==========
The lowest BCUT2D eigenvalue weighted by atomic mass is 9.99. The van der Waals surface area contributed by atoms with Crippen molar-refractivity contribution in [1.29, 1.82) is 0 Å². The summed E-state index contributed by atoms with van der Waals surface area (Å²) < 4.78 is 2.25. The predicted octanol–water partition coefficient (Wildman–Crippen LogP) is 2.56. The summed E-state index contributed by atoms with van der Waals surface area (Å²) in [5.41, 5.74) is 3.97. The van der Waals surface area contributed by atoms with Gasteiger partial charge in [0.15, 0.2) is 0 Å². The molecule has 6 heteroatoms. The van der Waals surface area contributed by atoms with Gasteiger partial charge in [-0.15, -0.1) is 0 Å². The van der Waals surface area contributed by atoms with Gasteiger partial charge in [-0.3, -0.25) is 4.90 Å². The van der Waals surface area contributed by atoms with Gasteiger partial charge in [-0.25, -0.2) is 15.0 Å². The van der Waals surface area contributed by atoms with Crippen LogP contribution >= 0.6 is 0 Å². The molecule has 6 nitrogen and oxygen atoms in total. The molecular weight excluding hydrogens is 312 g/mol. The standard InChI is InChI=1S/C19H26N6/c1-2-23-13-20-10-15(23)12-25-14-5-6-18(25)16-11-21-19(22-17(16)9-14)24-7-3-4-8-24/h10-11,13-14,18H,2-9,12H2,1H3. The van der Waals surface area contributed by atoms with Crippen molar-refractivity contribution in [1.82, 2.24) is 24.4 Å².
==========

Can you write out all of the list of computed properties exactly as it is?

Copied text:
The lowest BCUT2D eigenvalue weighted by atomic mass is 9.99. The van der Waals surface area contributed by atoms with Crippen molar-refractivity contribution in [1.29, 1.82) is 0 Å². The summed E-state index contributed by atoms with van der Waals surface area (Å²) < 4.78 is 2.25. The predicted octanol–water partition coefficient (Wildman–Crippen LogP) is 2.56. The summed E-state index contributed by atoms with van der Waals surface area (Å²) in [5.41, 5.74) is 3.97. The van der Waals surface area contributed by atoms with Gasteiger partial charge in [0.15, 0.2) is 0 Å². The molecule has 6 heteroatoms. The van der Waals surface area contributed by atoms with Gasteiger partial charge in [-0.15, -0.1) is 0 Å². The van der Waals surface area contributed by atoms with Gasteiger partial charge in [-0.3, -0.25) is 4.90 Å². The van der Waals surface area contributed by atoms with Gasteiger partial charge in [-0.25, -0.2) is 15.0 Å². The van der Waals surface area contributed by atoms with Crippen LogP contribution >= 0.6 is 0 Å². The molecule has 6 nitrogen and oxygen atoms in total. The molecular weight excluding hydrogens is 312 g/mol. The standard InChI is InChI=1S/C19H26N6/c1-2-23-13-20-10-15(23)12-25-14-5-6-18(25)16-11-21-19(22-17(16)9-14)24-7-3-4-8-24/h10-11,13-14,18H,2-9,12H2,1H3. The van der Waals surface area contributed by atoms with Crippen molar-refractivity contribution in [1.82, 2.24) is 24.4 Å².